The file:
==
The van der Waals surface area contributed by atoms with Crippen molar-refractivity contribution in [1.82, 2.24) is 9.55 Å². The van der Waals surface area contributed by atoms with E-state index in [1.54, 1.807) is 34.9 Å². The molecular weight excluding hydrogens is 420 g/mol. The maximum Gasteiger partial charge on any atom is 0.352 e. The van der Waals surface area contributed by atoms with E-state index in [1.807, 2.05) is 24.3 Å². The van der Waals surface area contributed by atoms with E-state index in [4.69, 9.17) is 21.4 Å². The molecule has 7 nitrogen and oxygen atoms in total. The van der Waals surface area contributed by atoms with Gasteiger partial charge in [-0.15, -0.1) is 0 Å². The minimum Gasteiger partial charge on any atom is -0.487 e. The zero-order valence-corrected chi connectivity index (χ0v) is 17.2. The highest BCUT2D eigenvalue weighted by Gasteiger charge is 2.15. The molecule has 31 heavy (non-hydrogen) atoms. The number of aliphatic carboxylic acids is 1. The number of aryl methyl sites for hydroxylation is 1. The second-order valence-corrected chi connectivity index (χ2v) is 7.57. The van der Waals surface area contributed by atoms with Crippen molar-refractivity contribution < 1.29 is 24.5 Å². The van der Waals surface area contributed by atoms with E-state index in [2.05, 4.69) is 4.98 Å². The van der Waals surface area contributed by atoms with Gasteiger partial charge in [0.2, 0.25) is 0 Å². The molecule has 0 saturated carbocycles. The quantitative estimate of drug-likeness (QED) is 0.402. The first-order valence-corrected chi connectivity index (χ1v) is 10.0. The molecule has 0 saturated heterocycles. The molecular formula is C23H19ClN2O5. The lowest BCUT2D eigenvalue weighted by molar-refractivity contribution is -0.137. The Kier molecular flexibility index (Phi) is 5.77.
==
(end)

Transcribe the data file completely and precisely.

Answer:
The van der Waals surface area contributed by atoms with Crippen molar-refractivity contribution in [1.82, 2.24) is 9.55 Å². The van der Waals surface area contributed by atoms with E-state index in [1.54, 1.807) is 34.9 Å². The molecular weight excluding hydrogens is 420 g/mol. The maximum Gasteiger partial charge on any atom is 0.352 e. The van der Waals surface area contributed by atoms with E-state index in [1.807, 2.05) is 24.3 Å². The van der Waals surface area contributed by atoms with E-state index in [4.69, 9.17) is 21.4 Å². The molecule has 7 nitrogen and oxygen atoms in total. The van der Waals surface area contributed by atoms with Gasteiger partial charge in [-0.15, -0.1) is 0 Å². The minimum Gasteiger partial charge on any atom is -0.487 e. The zero-order valence-corrected chi connectivity index (χ0v) is 17.2. The highest BCUT2D eigenvalue weighted by Gasteiger charge is 2.15. The molecule has 31 heavy (non-hydrogen) atoms. The number of aliphatic carboxylic acids is 1. The number of aryl methyl sites for hydroxylation is 1. The second-order valence-corrected chi connectivity index (χ2v) is 7.57. The van der Waals surface area contributed by atoms with Crippen molar-refractivity contribution < 1.29 is 24.5 Å². The van der Waals surface area contributed by atoms with E-state index in [2.05, 4.69) is 4.98 Å². The van der Waals surface area contributed by atoms with Gasteiger partial charge in [0.2, 0.25) is 0 Å². The molecule has 0 saturated carbocycles. The quantitative estimate of drug-likeness (QED) is 0.402. The first-order valence-corrected chi connectivity index (χ1v) is 10.0. The molecule has 0 saturated heterocycles. The molecular formula is C23H19ClN2O5. The lowest BCUT2D eigenvalue weighted by molar-refractivity contribution is -0.137. The Kier molecular flexibility index (Phi) is 5.77.